Making policies work

African Peace and Security Architecture (APSA)

Peace and security continues to be a priority for both the European Union and the African Union (AU). Since the establishment of the African Peace and Security Architecture (APSA), which coincided with the transition from the Organisation of African Unity (OAU) to the AU in 2000, a wide range of actors have contributed and supported the APSA, with the objective of managing and preventing (violent) conflicts in Africa more effectively.

Since then, the African Union (AU), Regional Economic Communities (REC) and Regional Mechanisms for peace and security (RMs) have come a long way with many lessons learned and successes, while serious challenges remain. In 2015, the African Union launched the APSA Roadmap 2016-2020, building on previous roadmaps and review process, and setting out a new course for the operationalisation of the APSA.

In this framework, since 2013 the SECURE team has engaged – with the support of the Deutsche Gesellschaft für Internationale Zusammenarbeit (GIZ) – in monitoring the activities and the impact of the APSA regarding conflict management, conflict transformation and conflict prevention on the continent.

The objective of our work is to inform both African and European policy makers about the operationalisation of the APSA, and the extent to which it has contributed to addressing conflict situations throughout the African continent. Our work has directly contributed to GIZ’s annual APSA Impact Reports. The results and findings of these annual reports have been presented at the African Union in Addis Ababa by ECDPM and GIZ in April 2015 and jointly by ECDPM, GIZ and the Institute for Peace and Security Studies (IPSS) in November 2016 respectively.

Conflict management under the African Peace and Security Architecture (APSA)

This Discussion Paper focuses on interventions in the areas of diplomacy, mediation and Peace Support Operations (PSOs) under the African Peace and Security Architecture (APSA). The research has brought to surface a number of interesting findings. For instance, the various models of coordination and cooperation between the African Union and Regional Economic Communities/Regional Mechanisms (REC/RMs) and with international partners show a diverse and broadening cooperation. Yet, there is still room for improvement. The study also addresses the unresolved questions of subsidiarity, comparative advantages and division of labour between the AU and REC/RMs and how these factors impact AU and REC/RM interventions in violent conflicts. This study is rooted in a longer-term engagement of ECDPM through the APSA Impact Analysis project, supported by the German government through the Deutsche Gesellschaft für Internationale Zusammenarbeit (GIZ) and in collaboration with the Institute for Peace and Security Studies (IPSS) at the University of Addis Ababa.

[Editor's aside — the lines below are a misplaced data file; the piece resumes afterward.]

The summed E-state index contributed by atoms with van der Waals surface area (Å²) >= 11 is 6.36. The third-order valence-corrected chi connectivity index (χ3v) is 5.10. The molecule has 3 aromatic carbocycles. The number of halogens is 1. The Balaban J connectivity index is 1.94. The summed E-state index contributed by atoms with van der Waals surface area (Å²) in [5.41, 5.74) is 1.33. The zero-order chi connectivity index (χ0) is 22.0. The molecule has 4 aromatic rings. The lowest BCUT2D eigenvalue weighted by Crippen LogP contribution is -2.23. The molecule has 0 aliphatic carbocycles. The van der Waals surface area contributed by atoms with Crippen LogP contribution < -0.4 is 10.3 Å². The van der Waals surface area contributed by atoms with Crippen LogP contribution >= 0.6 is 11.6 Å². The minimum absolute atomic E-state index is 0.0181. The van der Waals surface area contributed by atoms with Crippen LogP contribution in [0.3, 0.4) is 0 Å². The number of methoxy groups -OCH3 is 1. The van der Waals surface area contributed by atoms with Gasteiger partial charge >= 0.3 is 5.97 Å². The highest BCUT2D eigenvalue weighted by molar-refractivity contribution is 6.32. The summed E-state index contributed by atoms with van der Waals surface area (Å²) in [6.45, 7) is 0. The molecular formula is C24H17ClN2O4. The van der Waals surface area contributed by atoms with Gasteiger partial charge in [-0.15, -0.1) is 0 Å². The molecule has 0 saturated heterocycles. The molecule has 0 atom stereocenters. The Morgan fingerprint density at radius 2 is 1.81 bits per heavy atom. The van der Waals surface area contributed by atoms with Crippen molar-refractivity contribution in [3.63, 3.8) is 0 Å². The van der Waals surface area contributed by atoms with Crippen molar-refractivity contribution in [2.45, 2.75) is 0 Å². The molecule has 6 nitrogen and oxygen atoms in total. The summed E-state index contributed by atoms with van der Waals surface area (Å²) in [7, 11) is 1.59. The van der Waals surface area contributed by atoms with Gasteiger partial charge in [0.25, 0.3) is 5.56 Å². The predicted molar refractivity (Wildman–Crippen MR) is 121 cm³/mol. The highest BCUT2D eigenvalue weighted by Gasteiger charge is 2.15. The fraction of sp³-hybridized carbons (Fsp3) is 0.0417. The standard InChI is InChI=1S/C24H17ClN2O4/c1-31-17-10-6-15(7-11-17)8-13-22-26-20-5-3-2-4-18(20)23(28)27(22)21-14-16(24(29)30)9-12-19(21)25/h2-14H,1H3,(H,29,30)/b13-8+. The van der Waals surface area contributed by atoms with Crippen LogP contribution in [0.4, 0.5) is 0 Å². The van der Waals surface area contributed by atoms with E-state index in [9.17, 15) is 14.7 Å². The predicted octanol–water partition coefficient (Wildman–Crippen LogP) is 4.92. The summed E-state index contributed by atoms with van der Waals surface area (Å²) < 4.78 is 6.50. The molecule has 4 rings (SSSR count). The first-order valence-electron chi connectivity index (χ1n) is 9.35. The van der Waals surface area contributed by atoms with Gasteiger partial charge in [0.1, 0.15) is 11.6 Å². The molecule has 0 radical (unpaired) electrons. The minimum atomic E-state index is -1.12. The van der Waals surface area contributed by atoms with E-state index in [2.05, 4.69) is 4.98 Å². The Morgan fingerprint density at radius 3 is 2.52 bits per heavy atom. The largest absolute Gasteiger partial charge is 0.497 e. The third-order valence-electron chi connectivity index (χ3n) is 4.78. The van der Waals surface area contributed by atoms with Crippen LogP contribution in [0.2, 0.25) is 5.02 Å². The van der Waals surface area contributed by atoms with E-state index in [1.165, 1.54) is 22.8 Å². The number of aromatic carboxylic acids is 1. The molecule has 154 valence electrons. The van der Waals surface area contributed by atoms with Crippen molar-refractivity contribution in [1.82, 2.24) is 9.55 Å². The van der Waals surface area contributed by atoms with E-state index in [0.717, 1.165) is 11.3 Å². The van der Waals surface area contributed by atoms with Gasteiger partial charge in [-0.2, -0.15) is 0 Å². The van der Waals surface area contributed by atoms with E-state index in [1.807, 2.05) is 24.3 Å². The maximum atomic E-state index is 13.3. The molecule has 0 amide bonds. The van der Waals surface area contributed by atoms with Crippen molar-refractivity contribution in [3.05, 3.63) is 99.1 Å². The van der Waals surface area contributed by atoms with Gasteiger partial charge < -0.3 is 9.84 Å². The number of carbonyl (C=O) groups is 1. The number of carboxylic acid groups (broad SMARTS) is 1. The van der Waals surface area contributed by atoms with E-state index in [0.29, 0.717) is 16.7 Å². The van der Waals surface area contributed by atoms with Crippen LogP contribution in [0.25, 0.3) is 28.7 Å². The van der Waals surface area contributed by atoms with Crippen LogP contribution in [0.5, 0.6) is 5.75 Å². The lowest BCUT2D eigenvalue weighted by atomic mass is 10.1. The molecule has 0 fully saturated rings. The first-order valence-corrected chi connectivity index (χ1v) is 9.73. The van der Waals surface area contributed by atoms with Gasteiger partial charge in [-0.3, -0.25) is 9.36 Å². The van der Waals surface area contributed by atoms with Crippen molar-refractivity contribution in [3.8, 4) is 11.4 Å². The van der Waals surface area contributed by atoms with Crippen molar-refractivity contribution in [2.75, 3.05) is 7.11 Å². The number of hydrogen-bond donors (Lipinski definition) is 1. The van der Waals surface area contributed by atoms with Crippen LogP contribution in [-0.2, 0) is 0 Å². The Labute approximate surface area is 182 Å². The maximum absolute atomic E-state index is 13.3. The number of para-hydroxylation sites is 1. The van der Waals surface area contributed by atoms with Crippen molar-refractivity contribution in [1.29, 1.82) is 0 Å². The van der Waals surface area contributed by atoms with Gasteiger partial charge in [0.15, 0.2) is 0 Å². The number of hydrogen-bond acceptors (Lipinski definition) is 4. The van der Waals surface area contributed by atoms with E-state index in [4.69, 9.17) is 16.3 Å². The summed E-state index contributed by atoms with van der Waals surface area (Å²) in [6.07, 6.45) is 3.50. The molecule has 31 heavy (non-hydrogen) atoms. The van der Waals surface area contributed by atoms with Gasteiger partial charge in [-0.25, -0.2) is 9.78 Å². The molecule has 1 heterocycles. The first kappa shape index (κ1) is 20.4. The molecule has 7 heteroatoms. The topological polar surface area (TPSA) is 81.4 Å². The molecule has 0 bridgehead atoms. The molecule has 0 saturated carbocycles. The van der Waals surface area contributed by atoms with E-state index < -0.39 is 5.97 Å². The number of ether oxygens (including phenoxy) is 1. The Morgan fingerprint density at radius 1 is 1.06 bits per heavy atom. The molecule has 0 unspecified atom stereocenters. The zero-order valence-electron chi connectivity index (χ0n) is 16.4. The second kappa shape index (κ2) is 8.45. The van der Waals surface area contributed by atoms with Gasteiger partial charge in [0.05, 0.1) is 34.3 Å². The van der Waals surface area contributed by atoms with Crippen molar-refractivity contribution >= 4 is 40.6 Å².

The African Peace and Security Architecture (APSA)
This background note, accompanied by a shorthand, sheds light on the African Peace and Security Architecture (APSA) and makes reference to the work of the SECURE programme on peacebuilding, conflict prevention and conflict monitoring in relation to the APSA. It also informs how we connect with other ECDPM work regarding conflict prevention, governance and political economy analysis of regional integration in Africa.

Open session of the AU Peace and Security Council
IPSS, the GIZ African Union Office and ECDPM presented their core findings on the impact of the 2015 APSA Impact Report at an Open Session of the AU Peace and Security Council. The report assesses the interventions of the African Union and the Regional Economic Communities (RECs) in the framework of the African Peace and Security Architecture (APSA). You can read the full article by IPSS on the Open Session to know more about the event. Read the APSA Impact Report online.